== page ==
YouTube’s co-founders on Thursday challenged the Pentagon’s assertion that soldiers overseas were sapping too much bandwidth by watching online videos, the military’s principal rationale for blocking popular Web sites from Defense Department computers.
“They said it might be a bandwidth issue, but they created the Internet, so I don’t know what the problem is,” Chief Executive Chad Hurley said with a hearty laugh during an interview with The Associated Press.
Hurley, Chief Technology Officer Steve Chen and YouTube spokeswoman Julie Supan emphasized that the online video company is trying to work with the Pentagon in hopes the military will reverse course or at least partially repeal the ban.
“We’d like to explore what’s at issue here and talk about what we can do to sort out what’s the issue here,” Supan said.
The Pentagon said this week it was cutting off service members’ access to YouTube, MySpace and 11 other Web sites, some of which are used by soldiers on the front lines of Iraq and Afghanistan to post videos and journals for friends and family back home.
In a Pentagon news conference Thursday, Defense Information Systems Agency Vice Director Rear Adm. Elizabeth Hight said the decision was primarily driven by concerns about bandwidth, or the capacity of the Pentagon network to handle data-heavy material such as video.
Company officials said they were especially puzzled by the block because it came just days after the military launched its own channel on YouTube offering what it calls a “boots-on-the-ground” perspective of scenes of combat.
Watching or uploading online video does use bandwidth and can slow or tie up a network, but Hurley expressed doubt that soldiers’ use of YouTube could have any real effect on the military’s massive network.
Chen said YouTube was reaching out to the Pentagon, along with the other banned Web companies, to learn “what it’s going to take to keep the YouTube site up.” He said they were willing to work with the military to install controls on what type of content would be available.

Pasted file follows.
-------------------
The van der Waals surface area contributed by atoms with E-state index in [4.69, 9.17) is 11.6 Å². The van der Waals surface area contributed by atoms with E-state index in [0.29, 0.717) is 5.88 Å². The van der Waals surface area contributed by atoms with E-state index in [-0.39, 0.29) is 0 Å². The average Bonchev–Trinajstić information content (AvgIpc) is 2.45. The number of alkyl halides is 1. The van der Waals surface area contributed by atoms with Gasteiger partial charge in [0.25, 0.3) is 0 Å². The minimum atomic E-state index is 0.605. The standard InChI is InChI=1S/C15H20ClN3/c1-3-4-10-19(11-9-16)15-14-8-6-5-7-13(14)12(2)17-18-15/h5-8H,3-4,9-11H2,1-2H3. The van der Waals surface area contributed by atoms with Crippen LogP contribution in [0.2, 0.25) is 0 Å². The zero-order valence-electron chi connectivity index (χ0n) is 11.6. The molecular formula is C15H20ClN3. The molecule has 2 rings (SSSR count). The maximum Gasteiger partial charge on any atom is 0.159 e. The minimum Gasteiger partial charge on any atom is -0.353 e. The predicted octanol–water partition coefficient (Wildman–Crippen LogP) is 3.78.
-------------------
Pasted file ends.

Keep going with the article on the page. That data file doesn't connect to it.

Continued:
Other sites covered by the ban include video-sharing sites Metacafe, IFilm, StupidVideos and FileCabi; social networking sites MySpace, BlackPlanet and Hi5; music sites Pandora, MTV, 1.fm and live365, and the photo-sharing site Photobucket.
The block does not affect the Internet cafes that soldiers in Iraq use that are not connected to the Defense Department’s network.
“The overwhelming reaction from the field,” Hight said, was that “they were overwhelmingly supportive of it,” because of the commercial alternatives available.
With 5 million computers around the world, the military’s network is used for everything from ordering supplies to sending orders, providing logistics information, scheduling personnel flights, scheduling the movement of goods from point to point, and other tasks, she said.
“Remember, the people that we’re talking to are people who depend on this network, to get the job done,” she said. “The network is there to make sure the soldier, sailor, airman and Marine can accomplish the mission.”
YouTube itself removes images of graphic violence, such as attacks on U.S. soldiers or Iraqi civilians, from its site.
The company executives said much of that material clearly falls under its policy banning violent, hateful or pornographic imagery.
But they acknowledged that decisions over wartime video present some wrenching questions.
A new Iraqi government policy implemented this month bans news photographers and camera operators from filming bombing scenes, meaning video taken by citizens and uploaded to YouTube could become the only imagery the public sees of such devastation.
“We want to protect the (YouTube) community from being exposed to something violent, but at the same time, we want to educate people on what’s happening around the world,” Hurley said. “It’s hard for us.”
Chen added: “It does (tick) a lot of people off that we take this video down, but it also (ticks) a lot of people off that these videos stay up.”
Users often flag what they consider to be offensive video, and a YouTube “review pool” operating around the clock can pull the images, the company officials said.
In their first extensive interview since YouTube was bought by Google in November, the YouTube video pioneers refused to allow the session to be videotaped.
Apparently sensing the irony — and adding to it — Chen said facetiously: “We wanted to be candid and honest, and we thought the camera would interrupt that.”